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How COOs are indispensable to management agendas
In the News

June 20, 2017

There’s a secret weapon when it comes to moving forward on management agendas in government: chief operating officers. These COOs frequently occupy deputy secretary positions that require Senate confirmation, many of which are vacant in the current administration.

Federal News Radio


How the high number of government vacancies hurts efficiency
In the News

June 20, 2017

There are more than 1,100 positions in the U.S. government that require a president's nomination and Senate approval. Only 43 of President Trump's nominees have been approved and more than 100 are awaiting confirmation. Here & Now's Robin Young speaks with Max Stier, president and CEO of Partnership for Public Service, a non-partisan nonprofit that tracks political appointments and nominations, about the impact of so many open positions.

WBUR: Here and Now


18 down, 35 to go: White House begins to pick up pace on Defense political nominations
In the News

June 20, 2017

After a period of several months in which James Mattis was the Trump Administration’s sole political appointee in the Pentagon, the nomination and confirmation process for Defense Department nominees finally appears to be picking up a bit of steam, and Mattis says more nominations are on the way. As of this time a month ago, only five prospective Defense officials were even in the confirmation process.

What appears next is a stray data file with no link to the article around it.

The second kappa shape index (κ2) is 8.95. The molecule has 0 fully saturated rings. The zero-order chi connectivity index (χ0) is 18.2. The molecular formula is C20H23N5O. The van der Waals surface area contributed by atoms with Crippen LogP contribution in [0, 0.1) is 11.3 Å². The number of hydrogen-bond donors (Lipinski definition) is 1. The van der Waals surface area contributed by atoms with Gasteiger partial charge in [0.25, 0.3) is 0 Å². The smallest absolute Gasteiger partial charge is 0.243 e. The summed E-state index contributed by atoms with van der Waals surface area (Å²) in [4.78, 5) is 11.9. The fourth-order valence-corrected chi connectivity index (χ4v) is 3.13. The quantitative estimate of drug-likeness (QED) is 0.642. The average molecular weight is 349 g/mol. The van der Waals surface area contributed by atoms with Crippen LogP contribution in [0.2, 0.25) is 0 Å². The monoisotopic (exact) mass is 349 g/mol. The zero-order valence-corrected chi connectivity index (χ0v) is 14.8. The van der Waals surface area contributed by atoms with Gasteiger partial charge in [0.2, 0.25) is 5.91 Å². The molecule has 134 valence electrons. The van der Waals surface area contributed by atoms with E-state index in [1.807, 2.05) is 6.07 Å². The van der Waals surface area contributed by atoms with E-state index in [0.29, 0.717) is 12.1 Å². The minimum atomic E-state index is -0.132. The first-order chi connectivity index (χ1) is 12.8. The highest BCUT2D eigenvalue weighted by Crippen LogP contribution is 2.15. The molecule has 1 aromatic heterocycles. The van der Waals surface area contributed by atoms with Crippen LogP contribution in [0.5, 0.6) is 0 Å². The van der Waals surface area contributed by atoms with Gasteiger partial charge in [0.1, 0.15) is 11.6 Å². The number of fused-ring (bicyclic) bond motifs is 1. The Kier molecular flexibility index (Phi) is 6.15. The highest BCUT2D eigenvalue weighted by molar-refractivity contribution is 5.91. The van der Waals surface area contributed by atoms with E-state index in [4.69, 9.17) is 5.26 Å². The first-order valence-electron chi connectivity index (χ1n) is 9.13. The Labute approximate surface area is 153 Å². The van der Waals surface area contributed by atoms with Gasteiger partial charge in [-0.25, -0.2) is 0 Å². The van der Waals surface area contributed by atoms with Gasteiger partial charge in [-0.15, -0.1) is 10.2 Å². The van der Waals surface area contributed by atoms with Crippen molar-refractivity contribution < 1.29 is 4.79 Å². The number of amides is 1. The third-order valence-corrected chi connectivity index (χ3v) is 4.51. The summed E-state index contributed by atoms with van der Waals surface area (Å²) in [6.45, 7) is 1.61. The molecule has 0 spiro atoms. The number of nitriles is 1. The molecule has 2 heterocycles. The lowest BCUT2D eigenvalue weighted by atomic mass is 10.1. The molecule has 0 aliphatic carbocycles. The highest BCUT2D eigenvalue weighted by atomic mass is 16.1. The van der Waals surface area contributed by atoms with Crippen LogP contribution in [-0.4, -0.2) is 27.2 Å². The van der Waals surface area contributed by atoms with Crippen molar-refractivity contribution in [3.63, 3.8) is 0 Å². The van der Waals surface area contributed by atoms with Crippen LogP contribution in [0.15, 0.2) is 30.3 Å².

Federal News Radio


Trump demands face time with favored Cabinet heads
In the News

June 19, 2017

CIA Director Mike Pompeo carves out three hours almost every weekday to drive from Langley, Virginia, to the White House with his team to give President Donald Trump his national security briefing in person. The CIA director’s treks to the West Wing reflect Trump’s insistence on frequent meetings with favored members of his team.

POLITICO


Management reform efforts to meet personnel challenges
In the News

June 16, 2017

Long-standing challenges in federal personnel management lie ahead for the Trump administration in its efforts to restructure the government, a report from the Partnership for Public Service says. These include for example skills gaps identified by GAO and others in mission-critical fields such as cybersecurity, contracting and the science, technology, engineering and mathematics fields.

FEDweek


Zinke moving dozens of senior Interior Department officials in shake-up
In the News

June 16, 2017

Interior Secretary Ryan Zinke is reassigning dozens of top career officials within his ranks, a shake-up that appears to be the start of a broad reorganization of a department that manages one-fifth of all land within the United States.

The Washington Post


Trump’s empty administration: What’s behind the high number of vacant government jobs
In the News

June 16, 2017

It's no secret that the Trump administration is way behind on filling key positions as hundreds of top jobs sit unfilled nearly 150 days into the president’s term. President Trump has complained that the process of confirming his nominees is “record-setting long” and recently took to Twitter to blame the Democrats for stalling the process.